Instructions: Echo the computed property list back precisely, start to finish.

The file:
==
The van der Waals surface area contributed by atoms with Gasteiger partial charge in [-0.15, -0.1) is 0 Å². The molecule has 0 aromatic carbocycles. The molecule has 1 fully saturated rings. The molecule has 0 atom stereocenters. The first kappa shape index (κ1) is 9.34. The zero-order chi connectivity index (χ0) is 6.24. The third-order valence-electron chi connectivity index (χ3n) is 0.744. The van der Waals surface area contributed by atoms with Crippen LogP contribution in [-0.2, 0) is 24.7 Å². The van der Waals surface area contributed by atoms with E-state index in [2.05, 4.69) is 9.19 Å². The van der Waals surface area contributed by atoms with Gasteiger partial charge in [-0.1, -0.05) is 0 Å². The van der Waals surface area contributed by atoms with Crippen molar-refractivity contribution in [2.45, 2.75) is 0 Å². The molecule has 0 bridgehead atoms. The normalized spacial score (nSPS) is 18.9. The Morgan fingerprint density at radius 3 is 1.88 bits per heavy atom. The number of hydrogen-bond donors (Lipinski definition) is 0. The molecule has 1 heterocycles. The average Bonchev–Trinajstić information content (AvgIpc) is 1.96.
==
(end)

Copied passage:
The van der Waals surface area contributed by atoms with Gasteiger partial charge in [-0.15, -0.1) is 0 Å². The molecule has 0 aromatic carbocycles. The molecule has 1 fully saturated rings. The molecule has 0 atom stereocenters. The first kappa shape index (κ1) is 9.34. The zero-order chi connectivity index (χ0) is 6.24. The third-order valence-electron chi connectivity index (χ3n) is 0.744. The van der Waals surface area contributed by atoms with Crippen LogP contribution in [-0.2, 0) is 24.7 Å². The van der Waals surface area contributed by atoms with E-state index in [2.05, 4.69) is 9.19 Å². The van der Waals surface area contributed by atoms with Gasteiger partial charge in [-0.1, -0.05) is 0 Å². The van der Waals surface area contributed by atoms with Crippen molar-refractivity contribution in [2.45, 2.75) is 0 Å². The molecule has 0 bridgehead atoms. The normalized spacial score (nSPS) is 18.9. The Morgan fingerprint density at radius 3 is 1.88 bits per heavy atom. The number of hydrogen-bond donors (Lipinski definition) is 0. The molecule has 1 heterocycles. The average Bonchev–Trinajstić information content (AvgIpc) is 1.96.